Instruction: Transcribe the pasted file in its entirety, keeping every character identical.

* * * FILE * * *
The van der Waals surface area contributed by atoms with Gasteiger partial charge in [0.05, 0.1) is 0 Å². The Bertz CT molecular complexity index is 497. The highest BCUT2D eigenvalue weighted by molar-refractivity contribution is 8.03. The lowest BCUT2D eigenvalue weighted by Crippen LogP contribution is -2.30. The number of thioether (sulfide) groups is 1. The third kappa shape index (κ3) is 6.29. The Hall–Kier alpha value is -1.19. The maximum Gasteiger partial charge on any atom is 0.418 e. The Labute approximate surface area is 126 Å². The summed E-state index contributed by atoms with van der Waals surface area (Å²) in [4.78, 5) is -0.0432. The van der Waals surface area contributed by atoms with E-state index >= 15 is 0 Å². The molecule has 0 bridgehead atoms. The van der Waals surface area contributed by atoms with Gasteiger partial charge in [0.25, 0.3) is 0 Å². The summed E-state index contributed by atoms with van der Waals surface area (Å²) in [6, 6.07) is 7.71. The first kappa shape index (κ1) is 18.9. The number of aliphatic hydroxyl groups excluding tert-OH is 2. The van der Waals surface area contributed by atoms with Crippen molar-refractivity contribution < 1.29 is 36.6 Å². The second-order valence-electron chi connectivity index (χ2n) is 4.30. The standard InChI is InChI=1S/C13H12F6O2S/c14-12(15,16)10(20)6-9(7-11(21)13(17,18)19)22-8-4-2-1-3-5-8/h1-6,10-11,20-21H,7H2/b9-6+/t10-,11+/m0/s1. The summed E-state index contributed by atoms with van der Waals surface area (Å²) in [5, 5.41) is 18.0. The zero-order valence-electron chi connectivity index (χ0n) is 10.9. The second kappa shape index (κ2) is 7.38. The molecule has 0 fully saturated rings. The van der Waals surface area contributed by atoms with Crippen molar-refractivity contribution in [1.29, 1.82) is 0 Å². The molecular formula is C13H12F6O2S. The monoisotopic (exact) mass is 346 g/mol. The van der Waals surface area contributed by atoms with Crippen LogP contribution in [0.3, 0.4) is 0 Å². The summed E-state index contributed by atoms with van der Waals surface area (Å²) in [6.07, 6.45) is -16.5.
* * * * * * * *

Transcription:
The van der Waals surface area contributed by atoms with Gasteiger partial charge in [0.05, 0.1) is 0 Å². The Bertz CT molecular complexity index is 497. The highest BCUT2D eigenvalue weighted by molar-refractivity contribution is 8.03. The lowest BCUT2D eigenvalue weighted by Crippen LogP contribution is -2.30. The number of thioether (sulfide) groups is 1. The third kappa shape index (κ3) is 6.29. The Hall–Kier alpha value is -1.19. The maximum Gasteiger partial charge on any atom is 0.418 e. The Labute approximate surface area is 126 Å². The summed E-state index contributed by atoms with van der Waals surface area (Å²) in [4.78, 5) is -0.0432. The van der Waals surface area contributed by atoms with E-state index >= 15 is 0 Å². The molecule has 0 bridgehead atoms. The van der Waals surface area contributed by atoms with Gasteiger partial charge in [0.25, 0.3) is 0 Å². The summed E-state index contributed by atoms with van der Waals surface area (Å²) in [6, 6.07) is 7.71. The first kappa shape index (κ1) is 18.9. The number of aliphatic hydroxyl groups excluding tert-OH is 2. The van der Waals surface area contributed by atoms with Crippen molar-refractivity contribution < 1.29 is 36.6 Å². The second-order valence-electron chi connectivity index (χ2n) is 4.30. The standard InChI is InChI=1S/C13H12F6O2S/c14-12(15,16)10(20)6-9(7-11(21)13(17,18)19)22-8-4-2-1-3-5-8/h1-6,10-11,20-21H,7H2/b9-6+/t10-,11+/m0/s1. The summed E-state index contributed by atoms with van der Waals surface area (Å²) in [5, 5.41) is 18.0. The zero-order valence-electron chi connectivity index (χ0n) is 10.9. The second kappa shape index (κ2) is 7.38. The molecule has 0 fully saturated rings. The van der Waals surface area contributed by atoms with Crippen molar-refractivity contribution in [1.29, 1.82) is 0 Å². The molecular formula is C13H12F6O2S. The monoisotopic (exact) mass is 346 g/mol. The van der Waals surface area contributed by atoms with Crippen LogP contribution in [0.3, 0.4) is 0 Å². The summed E-state index contributed by atoms with van der Waals surface area (Å²) in [6.07, 6.45) is -16.5.